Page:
05:52:25 AM Aug 31st 2014
Is the first example really relevant? It's a game about flying planes released on September 11 (24 years before the fact, but this being Funny Aneurysm Moment, that's a given) but it doesn't involve terrorism or flying them into buildings. It features the vehicle and the date, but nothing to do with the event - why bother adding it?
09:37:05 AM Jan 5th 2013
edited by Gborr
edited by Gborr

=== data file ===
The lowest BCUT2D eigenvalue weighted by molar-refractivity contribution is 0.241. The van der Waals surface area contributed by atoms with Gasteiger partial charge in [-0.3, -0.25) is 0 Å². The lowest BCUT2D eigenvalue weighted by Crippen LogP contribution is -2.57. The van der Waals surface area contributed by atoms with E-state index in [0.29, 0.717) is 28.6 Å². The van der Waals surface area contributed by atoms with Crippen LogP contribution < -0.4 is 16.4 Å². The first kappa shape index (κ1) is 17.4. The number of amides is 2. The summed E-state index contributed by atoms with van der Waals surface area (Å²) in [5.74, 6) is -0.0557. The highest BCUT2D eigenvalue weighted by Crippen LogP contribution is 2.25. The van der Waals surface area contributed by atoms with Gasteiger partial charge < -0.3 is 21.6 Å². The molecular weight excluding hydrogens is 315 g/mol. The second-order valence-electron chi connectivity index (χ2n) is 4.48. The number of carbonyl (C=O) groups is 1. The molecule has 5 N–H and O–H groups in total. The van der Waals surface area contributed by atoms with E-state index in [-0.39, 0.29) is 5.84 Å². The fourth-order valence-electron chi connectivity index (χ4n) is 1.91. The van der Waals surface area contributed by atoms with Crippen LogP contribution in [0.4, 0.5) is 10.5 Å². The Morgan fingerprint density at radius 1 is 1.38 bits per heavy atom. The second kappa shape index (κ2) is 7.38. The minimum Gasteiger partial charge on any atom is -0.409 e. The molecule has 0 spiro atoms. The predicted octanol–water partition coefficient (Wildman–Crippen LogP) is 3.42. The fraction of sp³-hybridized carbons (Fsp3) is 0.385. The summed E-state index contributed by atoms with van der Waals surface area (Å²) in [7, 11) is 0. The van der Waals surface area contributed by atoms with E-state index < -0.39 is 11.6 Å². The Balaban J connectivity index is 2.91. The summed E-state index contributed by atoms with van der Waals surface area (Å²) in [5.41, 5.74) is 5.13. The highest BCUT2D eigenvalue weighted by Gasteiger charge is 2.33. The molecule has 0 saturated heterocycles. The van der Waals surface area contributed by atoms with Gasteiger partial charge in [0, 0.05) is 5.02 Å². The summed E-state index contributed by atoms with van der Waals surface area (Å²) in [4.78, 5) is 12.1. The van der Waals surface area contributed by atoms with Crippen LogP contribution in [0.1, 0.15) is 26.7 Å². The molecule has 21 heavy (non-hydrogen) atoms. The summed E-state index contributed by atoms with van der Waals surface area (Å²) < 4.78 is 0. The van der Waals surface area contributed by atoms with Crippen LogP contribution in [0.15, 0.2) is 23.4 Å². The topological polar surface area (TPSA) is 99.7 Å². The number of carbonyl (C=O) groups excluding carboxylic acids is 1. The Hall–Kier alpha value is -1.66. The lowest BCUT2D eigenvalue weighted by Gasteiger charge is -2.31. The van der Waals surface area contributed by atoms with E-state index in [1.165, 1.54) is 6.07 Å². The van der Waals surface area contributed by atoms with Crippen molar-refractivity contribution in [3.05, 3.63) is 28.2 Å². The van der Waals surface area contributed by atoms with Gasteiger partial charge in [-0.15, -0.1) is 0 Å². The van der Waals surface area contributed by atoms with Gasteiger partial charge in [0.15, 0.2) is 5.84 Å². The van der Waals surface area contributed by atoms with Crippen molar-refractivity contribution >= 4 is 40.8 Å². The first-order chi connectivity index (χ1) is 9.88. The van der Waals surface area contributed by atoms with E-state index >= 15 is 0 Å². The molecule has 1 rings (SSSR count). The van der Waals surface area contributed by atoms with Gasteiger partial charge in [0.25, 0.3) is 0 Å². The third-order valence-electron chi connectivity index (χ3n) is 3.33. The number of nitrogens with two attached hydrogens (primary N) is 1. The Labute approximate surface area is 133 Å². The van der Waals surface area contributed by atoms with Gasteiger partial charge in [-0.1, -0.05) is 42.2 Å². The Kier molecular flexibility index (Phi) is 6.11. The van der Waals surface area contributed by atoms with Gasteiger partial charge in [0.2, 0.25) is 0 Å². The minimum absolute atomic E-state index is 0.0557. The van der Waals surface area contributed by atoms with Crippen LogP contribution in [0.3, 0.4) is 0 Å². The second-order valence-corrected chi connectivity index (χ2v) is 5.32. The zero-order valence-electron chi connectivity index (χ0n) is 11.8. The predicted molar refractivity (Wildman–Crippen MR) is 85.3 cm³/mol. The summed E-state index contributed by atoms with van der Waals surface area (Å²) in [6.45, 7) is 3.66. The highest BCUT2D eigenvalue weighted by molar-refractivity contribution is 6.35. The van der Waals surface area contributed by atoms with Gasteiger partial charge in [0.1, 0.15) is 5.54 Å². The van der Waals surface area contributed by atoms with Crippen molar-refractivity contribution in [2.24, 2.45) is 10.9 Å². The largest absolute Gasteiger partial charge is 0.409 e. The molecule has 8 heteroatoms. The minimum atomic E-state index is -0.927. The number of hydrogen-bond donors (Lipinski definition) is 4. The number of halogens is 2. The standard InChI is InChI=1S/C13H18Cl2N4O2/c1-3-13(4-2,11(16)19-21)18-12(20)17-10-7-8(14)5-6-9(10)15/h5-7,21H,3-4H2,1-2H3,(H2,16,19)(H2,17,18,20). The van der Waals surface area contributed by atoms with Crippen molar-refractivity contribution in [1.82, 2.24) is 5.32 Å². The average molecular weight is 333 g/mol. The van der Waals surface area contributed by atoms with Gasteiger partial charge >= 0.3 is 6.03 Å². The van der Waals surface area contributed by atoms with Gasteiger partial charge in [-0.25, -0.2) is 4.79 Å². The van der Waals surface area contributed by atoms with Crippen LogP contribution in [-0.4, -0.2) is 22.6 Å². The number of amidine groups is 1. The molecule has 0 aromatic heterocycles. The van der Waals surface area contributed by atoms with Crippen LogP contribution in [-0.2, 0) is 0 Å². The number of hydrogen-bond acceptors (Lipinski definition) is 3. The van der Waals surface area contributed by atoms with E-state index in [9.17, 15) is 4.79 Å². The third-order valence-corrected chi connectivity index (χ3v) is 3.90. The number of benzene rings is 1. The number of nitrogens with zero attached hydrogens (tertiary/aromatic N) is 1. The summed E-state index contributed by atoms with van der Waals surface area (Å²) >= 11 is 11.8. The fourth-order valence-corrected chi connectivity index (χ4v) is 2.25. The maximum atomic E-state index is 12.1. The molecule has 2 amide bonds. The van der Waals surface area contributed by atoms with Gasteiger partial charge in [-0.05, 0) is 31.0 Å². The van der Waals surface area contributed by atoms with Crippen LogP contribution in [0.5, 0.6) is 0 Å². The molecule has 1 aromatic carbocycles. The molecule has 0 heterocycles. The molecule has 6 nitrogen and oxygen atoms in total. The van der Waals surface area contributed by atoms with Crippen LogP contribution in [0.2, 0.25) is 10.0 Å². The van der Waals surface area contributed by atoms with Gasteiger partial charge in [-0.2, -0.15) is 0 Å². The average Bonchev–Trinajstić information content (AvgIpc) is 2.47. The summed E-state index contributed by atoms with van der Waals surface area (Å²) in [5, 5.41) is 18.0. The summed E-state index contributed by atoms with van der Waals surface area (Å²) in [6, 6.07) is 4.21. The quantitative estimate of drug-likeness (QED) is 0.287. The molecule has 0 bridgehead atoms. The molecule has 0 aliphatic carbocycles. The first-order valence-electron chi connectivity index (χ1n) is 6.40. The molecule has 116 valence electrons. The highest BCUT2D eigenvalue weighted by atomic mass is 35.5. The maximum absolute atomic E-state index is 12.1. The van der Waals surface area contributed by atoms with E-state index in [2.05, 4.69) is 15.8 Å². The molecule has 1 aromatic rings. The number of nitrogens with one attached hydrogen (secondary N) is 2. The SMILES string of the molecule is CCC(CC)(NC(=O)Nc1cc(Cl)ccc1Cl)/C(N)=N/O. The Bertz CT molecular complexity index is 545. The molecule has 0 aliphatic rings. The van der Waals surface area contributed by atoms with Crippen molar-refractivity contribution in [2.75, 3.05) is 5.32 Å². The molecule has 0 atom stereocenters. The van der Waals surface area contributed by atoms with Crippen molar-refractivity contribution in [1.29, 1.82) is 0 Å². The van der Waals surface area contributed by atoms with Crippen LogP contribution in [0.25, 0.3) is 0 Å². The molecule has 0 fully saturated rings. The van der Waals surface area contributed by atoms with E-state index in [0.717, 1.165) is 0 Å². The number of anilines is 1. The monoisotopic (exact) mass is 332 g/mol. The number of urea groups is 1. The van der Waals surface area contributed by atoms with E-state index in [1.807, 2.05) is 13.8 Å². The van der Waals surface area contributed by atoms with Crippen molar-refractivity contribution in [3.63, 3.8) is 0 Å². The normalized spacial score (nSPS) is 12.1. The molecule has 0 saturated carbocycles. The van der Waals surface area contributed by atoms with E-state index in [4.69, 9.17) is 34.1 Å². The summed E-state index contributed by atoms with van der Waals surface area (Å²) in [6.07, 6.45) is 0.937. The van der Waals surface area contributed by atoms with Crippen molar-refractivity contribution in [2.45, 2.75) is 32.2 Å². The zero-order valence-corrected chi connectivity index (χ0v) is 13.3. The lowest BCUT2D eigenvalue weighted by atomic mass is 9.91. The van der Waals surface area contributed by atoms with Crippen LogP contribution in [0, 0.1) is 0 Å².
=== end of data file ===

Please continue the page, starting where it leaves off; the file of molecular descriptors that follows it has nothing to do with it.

I don't know... A bunch of the "examples" here are actually proper foreshadowing or way too general. For example, the Da Capo example is a straight main plot-point, and you can't even say that it deserves a mention because of the multi-route implications since EVERY SINGLE nakige (visual novel with a lighthearted start, drama-heavy middle and happy ending) in existence has at least one or two heroines who would either dies or be completely screwed over if the protagonist wouldn't take their routes. Listing an example like that is also illogical, since these alternative routes can be treated as parallel dimensions to a degree, and getting angsty over infinite probabilities is just silly. Other mistaken examples include: -The Kanon entry, as the pinky swears are, once again, foreshadowing, thus you are supposed to get a different meaning out of it once you know what they foreshadow. -Ever 17: The second example is okay, but the one regarding the Archimedes Principle is, again, a deliberately established piece of exposition. -Umineko no naku koro ni: Again, it's a story that is chock full of tiny little references and foreshadowing tidbits, and this one was, again, exposition and character-building. Seeing that these are all visual novels, I would think that there was a single person who who added these and didn't understand the difference between Funny Aneurysm Moments and Harsher/Funnier/Whatever in Hindsight via good writing. -.-